Year Released: 2006
Directed by: Pedro Almodovar
Starring: Penelope Cruz, Carmen Maura, Lola Duenas, Yohana Cobo, Blanca Portillo
(R, 121 min.)
"In love and in war women are more barbaric than men." Friedrich Nietzsche
Perhaps Pedro Almodovar is the Spanish version of Alfred Hitchcock, who always ended his weekly televised presentation of murder and mayhem with an acidly ironic maxim. With an equally insouciant style, Almodovar sugarcoats dark deeds with a vibrant palette, a practical veneer, and a comic brush.
While he entertains audiences and wows the critics, his whimsical tone also numbs us to the moral consequences determinedly repressed by his delightful Spanish sisterhood as well.
Most of the film’s action is propelled by two almost concurrent deaths, one of the quite natural variety for an old and ailing aunt who succumbs shortly after a visit from her two nieces, Raimunda (Peneope Cruz) and Sole (Lola Duenas). The other is a rather bloody exit for Paco, the lazy husband Raimunda tolerates, but whose drunken sexual advances her daughter Paula does not.
While the ever practical Raimunda busies herself in mopping up the oozing red puddle of blood on her linoleum floor and then lugging the wrapped Paco off to cold storage, she never considers that in so covering for her daughter’s rational act of self defense she has created a guilty secret when there should have been none. But then, as we find out later, Raimunda and her kin, are particularly adept at this sort of thing.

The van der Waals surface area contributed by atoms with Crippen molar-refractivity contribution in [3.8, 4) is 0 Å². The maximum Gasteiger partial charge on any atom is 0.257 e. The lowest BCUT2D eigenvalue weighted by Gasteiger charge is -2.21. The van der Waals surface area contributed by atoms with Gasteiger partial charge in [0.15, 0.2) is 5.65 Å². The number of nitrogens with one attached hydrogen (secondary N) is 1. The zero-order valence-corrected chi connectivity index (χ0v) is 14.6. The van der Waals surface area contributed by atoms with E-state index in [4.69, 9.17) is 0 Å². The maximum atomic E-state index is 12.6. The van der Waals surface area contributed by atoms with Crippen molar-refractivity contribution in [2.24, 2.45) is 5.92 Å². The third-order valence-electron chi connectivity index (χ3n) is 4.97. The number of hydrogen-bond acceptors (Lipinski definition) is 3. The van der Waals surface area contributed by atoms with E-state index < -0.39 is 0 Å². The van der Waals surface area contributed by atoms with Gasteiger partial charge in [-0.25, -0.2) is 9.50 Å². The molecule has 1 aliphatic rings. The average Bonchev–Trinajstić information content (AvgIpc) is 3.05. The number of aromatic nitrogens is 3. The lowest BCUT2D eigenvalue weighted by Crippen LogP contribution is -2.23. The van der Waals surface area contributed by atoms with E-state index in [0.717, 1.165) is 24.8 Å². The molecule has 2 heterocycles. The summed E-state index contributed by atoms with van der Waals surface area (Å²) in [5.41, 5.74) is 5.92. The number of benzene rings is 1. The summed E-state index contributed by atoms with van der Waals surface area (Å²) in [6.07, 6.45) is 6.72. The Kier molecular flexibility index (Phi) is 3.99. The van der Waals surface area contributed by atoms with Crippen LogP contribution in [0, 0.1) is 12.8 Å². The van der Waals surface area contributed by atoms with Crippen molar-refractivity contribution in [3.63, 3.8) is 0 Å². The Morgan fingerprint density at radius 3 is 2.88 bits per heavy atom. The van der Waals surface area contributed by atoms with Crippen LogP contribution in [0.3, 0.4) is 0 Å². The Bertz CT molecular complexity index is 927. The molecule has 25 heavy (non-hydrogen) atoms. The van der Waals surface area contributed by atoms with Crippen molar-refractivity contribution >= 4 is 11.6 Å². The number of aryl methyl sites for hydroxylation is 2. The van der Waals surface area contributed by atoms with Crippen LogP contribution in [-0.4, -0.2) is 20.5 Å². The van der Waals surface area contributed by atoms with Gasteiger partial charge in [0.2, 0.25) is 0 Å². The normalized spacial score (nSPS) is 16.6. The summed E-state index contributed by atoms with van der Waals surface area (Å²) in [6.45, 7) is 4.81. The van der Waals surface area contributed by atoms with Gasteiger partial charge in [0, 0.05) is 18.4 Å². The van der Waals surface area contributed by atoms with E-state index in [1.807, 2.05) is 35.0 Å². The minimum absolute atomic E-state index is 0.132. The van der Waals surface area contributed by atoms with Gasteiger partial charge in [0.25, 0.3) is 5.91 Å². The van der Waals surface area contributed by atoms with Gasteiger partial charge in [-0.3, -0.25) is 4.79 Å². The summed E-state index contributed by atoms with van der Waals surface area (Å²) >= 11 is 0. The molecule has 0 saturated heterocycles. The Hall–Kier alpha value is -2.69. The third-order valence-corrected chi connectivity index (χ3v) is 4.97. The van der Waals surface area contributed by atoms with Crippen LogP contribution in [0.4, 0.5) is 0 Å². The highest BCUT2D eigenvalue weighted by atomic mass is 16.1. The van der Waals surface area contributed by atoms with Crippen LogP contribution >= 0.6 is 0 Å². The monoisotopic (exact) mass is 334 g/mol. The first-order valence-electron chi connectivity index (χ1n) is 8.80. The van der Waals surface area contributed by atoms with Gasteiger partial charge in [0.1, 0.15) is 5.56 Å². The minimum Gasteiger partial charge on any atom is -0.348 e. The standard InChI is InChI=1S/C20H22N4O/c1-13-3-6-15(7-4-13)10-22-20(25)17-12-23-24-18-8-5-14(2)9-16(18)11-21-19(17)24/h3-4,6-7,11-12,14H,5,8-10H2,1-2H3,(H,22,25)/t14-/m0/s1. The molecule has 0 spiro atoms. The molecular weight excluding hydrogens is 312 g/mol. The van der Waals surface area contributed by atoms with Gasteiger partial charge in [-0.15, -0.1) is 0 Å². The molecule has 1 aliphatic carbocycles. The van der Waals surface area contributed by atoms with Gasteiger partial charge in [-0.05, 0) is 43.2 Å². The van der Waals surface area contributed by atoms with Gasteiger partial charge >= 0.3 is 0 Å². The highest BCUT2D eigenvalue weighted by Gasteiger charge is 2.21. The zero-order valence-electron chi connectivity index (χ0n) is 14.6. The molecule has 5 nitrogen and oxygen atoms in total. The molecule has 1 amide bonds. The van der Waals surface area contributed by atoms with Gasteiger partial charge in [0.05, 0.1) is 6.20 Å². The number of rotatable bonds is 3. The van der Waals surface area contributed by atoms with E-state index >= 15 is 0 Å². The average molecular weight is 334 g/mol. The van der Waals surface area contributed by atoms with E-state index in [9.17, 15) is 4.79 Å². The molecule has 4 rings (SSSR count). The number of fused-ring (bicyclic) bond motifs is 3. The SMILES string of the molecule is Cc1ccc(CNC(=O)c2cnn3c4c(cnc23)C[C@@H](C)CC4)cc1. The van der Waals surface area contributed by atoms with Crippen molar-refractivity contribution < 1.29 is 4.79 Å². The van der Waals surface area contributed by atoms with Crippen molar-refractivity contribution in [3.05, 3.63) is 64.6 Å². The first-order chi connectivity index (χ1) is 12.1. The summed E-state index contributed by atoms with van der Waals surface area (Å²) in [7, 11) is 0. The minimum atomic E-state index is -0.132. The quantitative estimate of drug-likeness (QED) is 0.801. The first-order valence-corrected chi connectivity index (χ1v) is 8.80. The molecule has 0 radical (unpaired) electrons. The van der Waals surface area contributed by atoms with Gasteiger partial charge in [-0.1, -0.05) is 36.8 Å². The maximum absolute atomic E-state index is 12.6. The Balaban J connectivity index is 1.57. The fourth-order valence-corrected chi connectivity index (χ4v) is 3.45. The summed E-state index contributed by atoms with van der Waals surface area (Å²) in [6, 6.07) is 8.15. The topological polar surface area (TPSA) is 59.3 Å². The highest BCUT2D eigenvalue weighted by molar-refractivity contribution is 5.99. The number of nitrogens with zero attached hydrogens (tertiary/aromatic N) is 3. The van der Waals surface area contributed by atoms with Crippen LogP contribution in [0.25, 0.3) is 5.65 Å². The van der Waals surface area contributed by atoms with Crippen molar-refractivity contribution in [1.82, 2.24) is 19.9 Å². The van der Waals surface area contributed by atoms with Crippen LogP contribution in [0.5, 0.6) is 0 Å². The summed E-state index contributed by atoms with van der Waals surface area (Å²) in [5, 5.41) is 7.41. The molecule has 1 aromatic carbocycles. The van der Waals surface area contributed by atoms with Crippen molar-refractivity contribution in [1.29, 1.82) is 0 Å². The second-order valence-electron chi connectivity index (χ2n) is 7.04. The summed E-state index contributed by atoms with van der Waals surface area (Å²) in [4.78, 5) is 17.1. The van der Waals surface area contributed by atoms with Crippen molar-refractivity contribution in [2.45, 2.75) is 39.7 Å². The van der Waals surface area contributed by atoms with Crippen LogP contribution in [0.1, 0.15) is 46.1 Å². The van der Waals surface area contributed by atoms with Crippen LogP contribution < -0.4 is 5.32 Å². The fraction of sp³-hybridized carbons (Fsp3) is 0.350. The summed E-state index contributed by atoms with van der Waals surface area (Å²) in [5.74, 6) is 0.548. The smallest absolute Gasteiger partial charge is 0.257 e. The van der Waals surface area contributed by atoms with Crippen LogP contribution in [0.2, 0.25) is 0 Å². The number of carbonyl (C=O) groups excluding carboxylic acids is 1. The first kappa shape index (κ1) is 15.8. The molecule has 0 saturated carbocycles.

But what irritated me, not during but after the film, was the insidious way in which we, the audience, as we snicker at her efforts to maneuver Paco into his temporary quarters in a deep freeze, are manipulated into becoming Raimunda’s co conspirators of sorts. And all the while, the silent Paula guards her secret with a stoic mask not so different from that assumed by other teens for much less tragic circumstances. At one point she explains her funk – “I’m going through a difficult period” – sounding more like a put upon parent and creating, for me, one of the funnier lines of the film.